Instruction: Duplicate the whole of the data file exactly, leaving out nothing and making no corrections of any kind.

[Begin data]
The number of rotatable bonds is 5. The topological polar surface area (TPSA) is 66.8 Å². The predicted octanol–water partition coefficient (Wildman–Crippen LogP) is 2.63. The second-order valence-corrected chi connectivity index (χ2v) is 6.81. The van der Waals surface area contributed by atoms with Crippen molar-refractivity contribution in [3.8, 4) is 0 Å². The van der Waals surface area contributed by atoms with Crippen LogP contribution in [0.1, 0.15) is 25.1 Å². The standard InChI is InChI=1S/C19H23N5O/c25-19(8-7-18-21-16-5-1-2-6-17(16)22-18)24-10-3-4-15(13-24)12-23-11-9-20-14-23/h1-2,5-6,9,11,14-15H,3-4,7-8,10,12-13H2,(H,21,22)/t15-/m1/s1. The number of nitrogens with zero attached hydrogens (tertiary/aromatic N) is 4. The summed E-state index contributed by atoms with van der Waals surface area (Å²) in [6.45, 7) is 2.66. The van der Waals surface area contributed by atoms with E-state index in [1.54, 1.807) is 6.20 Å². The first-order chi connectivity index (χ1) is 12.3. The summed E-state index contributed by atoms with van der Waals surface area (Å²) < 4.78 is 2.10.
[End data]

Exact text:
The number of rotatable bonds is 5. The topological polar surface area (TPSA) is 66.8 Å². The predicted octanol–water partition coefficient (Wildman–Crippen LogP) is 2.63. The second-order valence-corrected chi connectivity index (χ2v) is 6.81. The van der Waals surface area contributed by atoms with Crippen molar-refractivity contribution in [3.8, 4) is 0 Å². The van der Waals surface area contributed by atoms with Crippen LogP contribution in [0.1, 0.15) is 25.1 Å². The standard InChI is InChI=1S/C19H23N5O/c25-19(8-7-18-21-16-5-1-2-6-17(16)22-18)24-10-3-4-15(13-24)12-23-11-9-20-14-23/h1-2,5-6,9,11,14-15H,3-4,7-8,10,12-13H2,(H,21,22)/t15-/m1/s1. The number of nitrogens with zero attached hydrogens (tertiary/aromatic N) is 4. The summed E-state index contributed by atoms with van der Waals surface area (Å²) in [6.45, 7) is 2.66. The van der Waals surface area contributed by atoms with E-state index in [1.54, 1.807) is 6.20 Å². The first-order chi connectivity index (χ1) is 12.3. The summed E-state index contributed by atoms with van der Waals surface area (Å²) < 4.78 is 2.10.